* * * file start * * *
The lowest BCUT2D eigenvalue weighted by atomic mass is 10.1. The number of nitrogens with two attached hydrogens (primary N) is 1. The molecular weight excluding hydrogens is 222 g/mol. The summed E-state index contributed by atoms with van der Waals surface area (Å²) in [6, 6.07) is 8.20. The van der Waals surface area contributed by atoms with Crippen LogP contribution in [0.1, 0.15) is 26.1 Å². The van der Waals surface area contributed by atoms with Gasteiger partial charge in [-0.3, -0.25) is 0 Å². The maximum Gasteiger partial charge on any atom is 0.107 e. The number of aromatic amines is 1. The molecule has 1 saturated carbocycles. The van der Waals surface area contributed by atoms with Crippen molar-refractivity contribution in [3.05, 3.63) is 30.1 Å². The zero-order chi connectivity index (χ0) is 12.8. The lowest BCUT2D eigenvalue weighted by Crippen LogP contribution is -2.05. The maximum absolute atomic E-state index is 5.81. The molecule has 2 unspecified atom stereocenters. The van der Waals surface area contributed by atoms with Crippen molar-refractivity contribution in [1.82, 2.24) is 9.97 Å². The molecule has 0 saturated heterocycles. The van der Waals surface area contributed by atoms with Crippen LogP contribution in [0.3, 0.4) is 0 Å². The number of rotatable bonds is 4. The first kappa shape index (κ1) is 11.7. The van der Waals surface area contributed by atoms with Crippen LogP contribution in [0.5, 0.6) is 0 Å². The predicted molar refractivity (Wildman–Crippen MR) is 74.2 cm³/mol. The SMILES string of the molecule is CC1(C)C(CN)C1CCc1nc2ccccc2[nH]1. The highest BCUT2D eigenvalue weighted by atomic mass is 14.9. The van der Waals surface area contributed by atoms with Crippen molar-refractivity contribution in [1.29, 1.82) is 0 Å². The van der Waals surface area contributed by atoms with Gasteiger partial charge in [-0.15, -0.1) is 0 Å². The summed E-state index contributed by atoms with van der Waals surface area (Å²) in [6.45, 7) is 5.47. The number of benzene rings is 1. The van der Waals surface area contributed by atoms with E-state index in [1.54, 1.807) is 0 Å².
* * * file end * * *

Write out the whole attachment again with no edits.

The lowest BCUT2D eigenvalue weighted by atomic mass is 10.1. The number of nitrogens with two attached hydrogens (primary N) is 1. The molecular weight excluding hydrogens is 222 g/mol. The summed E-state index contributed by atoms with van der Waals surface area (Å²) in [6, 6.07) is 8.20. The van der Waals surface area contributed by atoms with Crippen LogP contribution in [0.1, 0.15) is 26.1 Å². The van der Waals surface area contributed by atoms with Gasteiger partial charge in [-0.3, -0.25) is 0 Å². The maximum Gasteiger partial charge on any atom is 0.107 e. The number of aromatic amines is 1. The molecule has 1 saturated carbocycles. The van der Waals surface area contributed by atoms with Crippen molar-refractivity contribution in [3.05, 3.63) is 30.1 Å². The zero-order chi connectivity index (χ0) is 12.8. The lowest BCUT2D eigenvalue weighted by Crippen LogP contribution is -2.05. The maximum absolute atomic E-state index is 5.81. The molecule has 2 unspecified atom stereocenters. The van der Waals surface area contributed by atoms with Crippen molar-refractivity contribution in [1.82, 2.24) is 9.97 Å². The molecule has 0 saturated heterocycles. The van der Waals surface area contributed by atoms with Crippen LogP contribution in [0.3, 0.4) is 0 Å². The number of rotatable bonds is 4. The first kappa shape index (κ1) is 11.7. The van der Waals surface area contributed by atoms with Crippen LogP contribution in [0.5, 0.6) is 0 Å². The predicted molar refractivity (Wildman–Crippen MR) is 74.2 cm³/mol. The SMILES string of the molecule is CC1(C)C(CN)C1CCc1nc2ccccc2[nH]1. The highest BCUT2D eigenvalue weighted by atomic mass is 14.9. The van der Waals surface area contributed by atoms with Crippen molar-refractivity contribution in [1.29, 1.82) is 0 Å². The van der Waals surface area contributed by atoms with Gasteiger partial charge in [-0.15, -0.1) is 0 Å². The summed E-state index contributed by atoms with van der Waals surface area (Å²) in [6.45, 7) is 5.47. The number of benzene rings is 1. The van der Waals surface area contributed by atoms with E-state index in [1.54, 1.807) is 0 Å².